Currently, though, no changes have been made the property or the house at all, except that some of the furnishings have of course been removed from inside. In fact, a lot of items from the interior were auctioned off that December after it closed. (Unfortunately, I was out of town training for that new job and completely forgot about the auction. Too bad because I would have really liked a piece of that building.) Todd, who was also there with me the night they closed, and I drove past it last week after doing some research on the Hayden family at Double Butte Cemetery. It’s really weird to think it has been closed an entire year, and yet nothing has been done to the building so far. It still sits vacant and no construction has been done. Makes you wonder why they were in such a hurry to close it...

October 28, 2015

Niels Petersen House Museum

One year ago, I briefly lived in a house that stands on a small piece of what used to be the Niels Petersen Ranch in Tempe. The ranch-house, built in 1892, still stands and has been beautifully renovated, as it is on the National Register of Historic Places. It might not be haunted (or it might - who knows) but the house clearly has a very interesting history. Additionally, the former owners are buried on-site, which adds a definitively macabre atmosphere. The house fascinated me so much a year ago that I wrote the longest status update I've ever posted on my personal Facebook, along with 6 photos I took with my cell phone while out for a walk. As historic buildings usually do, the sight of this old mansion put me into a very deep, reflective mood. Today, Facebook reminded me of this post in my "memories" and I thought I would share. Though I no longer live there, the house still interests me a great deal, especially as the man who built it helped to form the city of Tempe, which happens to be my favorite city when it comes to researching its history. In fact, even though I don't live near the house anymore, I am currently writing a paranormal novel that takes place on the former ranch. I have no evidence that the house or the surrounding properties are haunted in real life... but the history of the location itself is incredible to think about either way.

The following is the full length of my post one year ago:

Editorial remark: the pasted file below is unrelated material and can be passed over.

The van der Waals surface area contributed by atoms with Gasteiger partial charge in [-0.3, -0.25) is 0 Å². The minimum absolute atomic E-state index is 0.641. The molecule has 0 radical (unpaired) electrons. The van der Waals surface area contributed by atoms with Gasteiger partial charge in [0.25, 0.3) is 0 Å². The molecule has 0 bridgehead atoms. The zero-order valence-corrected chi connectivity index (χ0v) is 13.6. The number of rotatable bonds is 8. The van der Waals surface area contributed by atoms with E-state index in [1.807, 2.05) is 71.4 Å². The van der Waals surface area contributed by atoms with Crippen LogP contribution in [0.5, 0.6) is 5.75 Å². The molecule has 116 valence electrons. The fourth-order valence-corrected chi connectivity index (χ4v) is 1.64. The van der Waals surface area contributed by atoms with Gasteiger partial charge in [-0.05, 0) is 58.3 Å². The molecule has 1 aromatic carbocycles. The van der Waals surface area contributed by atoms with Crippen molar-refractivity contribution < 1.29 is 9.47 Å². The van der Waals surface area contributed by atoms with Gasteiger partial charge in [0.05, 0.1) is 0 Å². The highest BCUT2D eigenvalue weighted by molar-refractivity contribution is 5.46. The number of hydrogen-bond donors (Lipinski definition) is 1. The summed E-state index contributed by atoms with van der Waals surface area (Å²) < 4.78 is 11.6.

This house has piqued my interest since I moved here. It's all just so fascinating to me. Life, death, and history. These people died almost a hundred years ago. The man who helped build the city of Tempe, and his second wife (I wonder where the first wife is buried). After all that time, their remains are still here -- in the middle of a park, which in itself is quite macabre. The house they built in 1892 still stands, but it's all that's left of their 320-acre ranch, which, in addition to this park, is now home to a freeway, medical centers, a multitude of restaurants, banks, and lots of houses including the one I live in. It's crazy to think that I live on their ranch! When I look at their house and graves, I can't help but try to picture their lives and what it was like for them back then. Life was so different in that time period, and yet people lived just like we do... they had families, circles of friends, jobs and homes and emotions. They laughed and cried and sang and cooked dinner and were just like us; but we never had a chance to know them. They died long before we were born. Things like this old ranch house and these gravestones are the only evidence that they ever existed, and a hundred years from now, those things will be the only proof of our existence as well. Future generations will look back in curiosity the same way I do, and wonder who we were and how we used to live. At least I hope they will! I have always enjoyed trying to picture the way people lived so long ago. But because this family was important to the history of Tempe, I've been able to learn a lot about them, which is unusual... Normally when looking at old buildings, I have no answers to the questions of who built them or who lived there, what they did for a living or how big their families were, or who they were at all, so this is a rare case of actually having some info. We all know cemeteries are undeniably awesome, but the fact that these people are buried in the backyard of the house where they used to live makes it all seem much more macabre to me... and a thousand times more interesting!!!